by Julie Furlong
As one of my colleagues recently prepared for her wedding day, and we all busily worked towards her last day in the office, I tried to scramble a few words together so we could send her off with friendship and love. I thought about all the things we usually say before important events: good luck, best wishes, sending you love and happiness, blah blah blah. They all felt so unoriginal, so I tried to think of some powerful advice I could pass onto her, something for her to remember.
But after some thought, my advice was simple: my words and thoughts to her evolved around treasuring moments and making them count, especially on the wedding day itself. On her special day, I suggested, stop and concentrate for a moment, take a deep breath and focus on the present – look around the room, soak it all in, commit it to memory, and give thanks for the life she has, full of love, health and positive energy.
Later that week, I also dined with a group of women around my age, our sons attend the same school together and are in the same year, though I didn’t know them prior to that night. After introducing ourselves, it wasn’t long before we found common ground, even though we each came from different professions. We laughed together about how quickly life goes by, how Gen Ys and millennials make fun of us (and we of them), how parts of our bodies have headed south, and how our brains still say ‘yes’ though our physical state says ‘no’. We remembered moments from the past and reflected fondly upon them. (read: Simple Things)
Over the next couple of weeks, these two experiences made me see clearly that our circumstances in life change often and quickly. Some of us marry, some of us have big careers or no careers; some of us have children, some of us don’t; we grow together and change constantly. We have such big lives and, as we continue to grow through the stages, we eventually slow down. This made me think deeper about our phases, experiences and moments in life, and how taking time to confirm where we are is important, because embracing and enjoying the beauty of time can add more value to our lives. (read: The Happy Plan)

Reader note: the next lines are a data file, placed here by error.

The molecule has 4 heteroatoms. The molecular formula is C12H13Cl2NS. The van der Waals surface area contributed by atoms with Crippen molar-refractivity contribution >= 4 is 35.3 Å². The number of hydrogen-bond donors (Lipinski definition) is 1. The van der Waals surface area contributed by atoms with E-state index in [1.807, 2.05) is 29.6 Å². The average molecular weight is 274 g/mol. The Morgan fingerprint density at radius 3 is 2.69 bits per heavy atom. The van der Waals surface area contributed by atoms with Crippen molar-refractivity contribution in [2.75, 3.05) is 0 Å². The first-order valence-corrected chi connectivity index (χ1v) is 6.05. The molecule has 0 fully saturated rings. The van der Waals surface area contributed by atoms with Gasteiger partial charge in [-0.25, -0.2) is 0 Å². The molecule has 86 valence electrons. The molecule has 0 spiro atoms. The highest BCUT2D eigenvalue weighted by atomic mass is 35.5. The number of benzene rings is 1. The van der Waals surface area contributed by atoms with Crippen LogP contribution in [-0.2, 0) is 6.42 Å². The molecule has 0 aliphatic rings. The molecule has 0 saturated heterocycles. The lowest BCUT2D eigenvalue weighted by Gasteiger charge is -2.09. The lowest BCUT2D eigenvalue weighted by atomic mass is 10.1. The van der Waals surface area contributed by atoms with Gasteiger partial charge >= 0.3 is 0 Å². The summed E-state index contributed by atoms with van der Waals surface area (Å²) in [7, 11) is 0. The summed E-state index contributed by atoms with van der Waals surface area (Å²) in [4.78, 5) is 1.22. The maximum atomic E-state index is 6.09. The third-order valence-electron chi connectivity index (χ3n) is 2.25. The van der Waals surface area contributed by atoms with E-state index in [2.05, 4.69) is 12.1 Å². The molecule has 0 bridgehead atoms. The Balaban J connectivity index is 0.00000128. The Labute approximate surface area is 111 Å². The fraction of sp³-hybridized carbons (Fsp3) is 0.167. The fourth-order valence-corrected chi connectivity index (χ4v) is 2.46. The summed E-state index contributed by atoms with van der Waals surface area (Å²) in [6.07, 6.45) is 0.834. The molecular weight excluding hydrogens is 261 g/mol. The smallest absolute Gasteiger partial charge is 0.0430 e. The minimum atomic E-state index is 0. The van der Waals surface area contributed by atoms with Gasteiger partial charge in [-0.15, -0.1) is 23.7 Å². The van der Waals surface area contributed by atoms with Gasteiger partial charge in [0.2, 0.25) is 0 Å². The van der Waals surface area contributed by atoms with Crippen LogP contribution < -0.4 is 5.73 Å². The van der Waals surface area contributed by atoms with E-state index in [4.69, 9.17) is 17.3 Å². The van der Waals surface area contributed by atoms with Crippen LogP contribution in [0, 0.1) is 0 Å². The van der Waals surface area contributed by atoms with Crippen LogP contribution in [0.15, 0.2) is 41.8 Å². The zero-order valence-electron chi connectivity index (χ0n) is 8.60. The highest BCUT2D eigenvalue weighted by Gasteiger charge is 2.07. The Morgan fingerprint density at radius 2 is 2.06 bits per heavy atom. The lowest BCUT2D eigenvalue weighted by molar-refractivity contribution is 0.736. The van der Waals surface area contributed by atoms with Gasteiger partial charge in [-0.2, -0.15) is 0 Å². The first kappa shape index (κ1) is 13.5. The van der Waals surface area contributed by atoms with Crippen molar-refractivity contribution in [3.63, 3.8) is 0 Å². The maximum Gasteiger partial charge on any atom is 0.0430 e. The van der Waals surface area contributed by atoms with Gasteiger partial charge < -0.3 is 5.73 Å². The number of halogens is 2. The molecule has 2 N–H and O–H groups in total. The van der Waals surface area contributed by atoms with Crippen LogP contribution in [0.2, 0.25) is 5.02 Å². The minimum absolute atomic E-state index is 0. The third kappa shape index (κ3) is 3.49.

Now don’t get me wrong, yes, we all have terrible days where we need time out. We sit in the car not wanting to confront that meeting or event (or person), hide in the bathroom because the kids won’t find you there, struggle to function because there’s just too much going in and out of our brains, or simply don’t want to leave the house, just because. What I’m saying is; as you go through the stages and circumstances of your life, try to identify and memorise moments from the good days to treasure on your less good days, because if we don’t stop and think where we are, we chance missing the point.
Here are some tips:
1. Instead of re-thinking your past or worrying about the future, practice noticing things around you in the present. (read: Let Go)
2. Take notice of your surroundings – sights, sounds, smells, texture and ambiance.
3. Learn to enjoy the beauty of moments, be more conscience and aware of all the good things in your life right now.
4. Let yourself and your worries go more often, because we all make mistakes, but we also do good things. Accept that and find a way to disconnect from time to time, and clear your mind so it’s freer to appreciate what you do have. (read: What's your worry?)
5. Be more mindful of each moment passing, because doing so allows you to prolong the value of that moment and make it more meaningful.
6. Enjoy the times that unfold with no questions about what might happen, what could have happened or what will happen.
7. Tell yourself: this is it – I’m in my 20s, 30s, 40s, 50s, etc… this is where I am, and I am going to love, accept, embrace and remember it the best way I can. Of course, we still need to plan and set goals for the future, and it’s natural to want to analyse the past to some degree, but we also need to be grateful for what we’ve got right now – and it’s easy to forget that.
So, this month, I challenge you: take five minutes, look at your life with some gratitude, and enjoy that moment.